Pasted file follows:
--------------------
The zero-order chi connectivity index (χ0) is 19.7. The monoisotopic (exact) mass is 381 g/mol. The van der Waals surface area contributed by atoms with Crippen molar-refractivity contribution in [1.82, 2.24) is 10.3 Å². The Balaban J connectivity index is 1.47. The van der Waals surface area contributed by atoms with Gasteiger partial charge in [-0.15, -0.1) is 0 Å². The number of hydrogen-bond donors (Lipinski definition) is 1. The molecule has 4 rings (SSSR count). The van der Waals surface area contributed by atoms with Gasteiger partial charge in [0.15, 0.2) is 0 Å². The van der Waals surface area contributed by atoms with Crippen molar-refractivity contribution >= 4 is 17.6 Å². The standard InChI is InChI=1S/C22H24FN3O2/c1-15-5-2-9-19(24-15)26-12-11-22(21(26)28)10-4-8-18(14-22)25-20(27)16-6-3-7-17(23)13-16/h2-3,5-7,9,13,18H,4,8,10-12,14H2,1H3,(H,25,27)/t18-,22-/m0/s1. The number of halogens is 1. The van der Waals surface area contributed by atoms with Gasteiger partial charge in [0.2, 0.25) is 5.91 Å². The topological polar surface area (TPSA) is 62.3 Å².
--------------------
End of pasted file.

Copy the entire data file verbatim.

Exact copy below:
The zero-order chi connectivity index (χ0) is 19.7. The monoisotopic (exact) mass is 381 g/mol. The van der Waals surface area contributed by atoms with Crippen molar-refractivity contribution in [1.82, 2.24) is 10.3 Å². The Balaban J connectivity index is 1.47. The van der Waals surface area contributed by atoms with Gasteiger partial charge in [-0.15, -0.1) is 0 Å². The number of hydrogen-bond donors (Lipinski definition) is 1. The molecule has 4 rings (SSSR count). The van der Waals surface area contributed by atoms with Gasteiger partial charge in [0.15, 0.2) is 0 Å². The van der Waals surface area contributed by atoms with Crippen molar-refractivity contribution >= 4 is 17.6 Å². The standard InChI is InChI=1S/C22H24FN3O2/c1-15-5-2-9-19(24-15)26-12-11-22(21(26)28)10-4-8-18(14-22)25-20(27)16-6-3-7-17(23)13-16/h2-3,5-7,9,13,18H,4,8,10-12,14H2,1H3,(H,25,27)/t18-,22-/m0/s1. The number of halogens is 1. The van der Waals surface area contributed by atoms with Gasteiger partial charge in [0.2, 0.25) is 5.91 Å². The topological polar surface area (TPSA) is 62.3 Å².